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Uncertain Search: A Model of Search Among Technologies of Uncertain Values

Listed author(s):
  • Steven A. Lippman

    (Anderson Graduate School of Management, University of California, Los Angeles, California 90024)

  • Kevin F. McCardle

    (Fuqua School of Business, Duke University, Durham, North Carolina 27706)

Registered author(s):

    In the standard search problem there is an infinite pool of items whose distribution of values is known. A decision maker draws an item from the pool, observes its value, and decides whether to keep it or to draw another item. He can keep only one item, and he seeks the item with the largest value. In the standard uncertainty resolution problem there is only one item, and the value of that item remains uncertain even after it is drawn. The decision maker sequentially collects observations on the value of the item and decides whether to keep the item, discard the item, or take another observation. Uncertain search marries the sequential drawing from a pool of items from the search literature with the unknown value of a drawn item from the uncertainty resolution literature. Presented in the context of technology adoption, it considers drawing from a pool of new technologies whose values remain unknown even after being drawn. The decision maker sequentially purchases information in order to Bayesianly update the prior distribution of the technology's value. After each observation, the decision maker either adopts the technology (and hence quits searching), takes another costly observation, rejects the technology and quits searching, or rejects the technology and draws the next technology from the pool for observation. The solution to this uncertain search problem is surprisingly simple: solve the version of the uncertainty resolution problem in which the return to rejecting the technology is replaced by an exit value. Then use successive approximation to find a fixed point: an exit value that equals the expected value of the uncertainty resolution problem.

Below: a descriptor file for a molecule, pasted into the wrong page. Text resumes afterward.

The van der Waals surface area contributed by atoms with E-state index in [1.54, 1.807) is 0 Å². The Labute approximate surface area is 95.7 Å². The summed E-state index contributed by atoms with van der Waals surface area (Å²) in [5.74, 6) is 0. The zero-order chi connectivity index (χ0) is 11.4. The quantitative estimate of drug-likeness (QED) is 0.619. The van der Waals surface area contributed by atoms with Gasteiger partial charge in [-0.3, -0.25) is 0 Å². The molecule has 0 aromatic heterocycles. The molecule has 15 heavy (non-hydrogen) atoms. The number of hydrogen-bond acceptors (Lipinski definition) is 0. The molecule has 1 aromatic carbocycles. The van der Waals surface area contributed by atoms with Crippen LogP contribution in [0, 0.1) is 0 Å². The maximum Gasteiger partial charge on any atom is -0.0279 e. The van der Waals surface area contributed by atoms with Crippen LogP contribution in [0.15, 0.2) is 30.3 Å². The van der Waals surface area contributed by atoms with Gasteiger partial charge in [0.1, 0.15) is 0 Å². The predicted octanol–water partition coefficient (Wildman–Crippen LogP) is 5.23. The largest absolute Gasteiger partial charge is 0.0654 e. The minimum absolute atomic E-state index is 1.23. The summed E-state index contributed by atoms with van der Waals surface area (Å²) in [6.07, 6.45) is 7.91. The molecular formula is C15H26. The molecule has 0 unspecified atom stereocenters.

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    Article provided by INFORMS in its journal Management Science.

    Volume (Year): 37 (1991)
    Issue (Month): 11 (November)
    Pages: 1474-1490

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    Handle: RePEc:inm:ormnsc:v:37:y:1991:i:11:p:1474-1490
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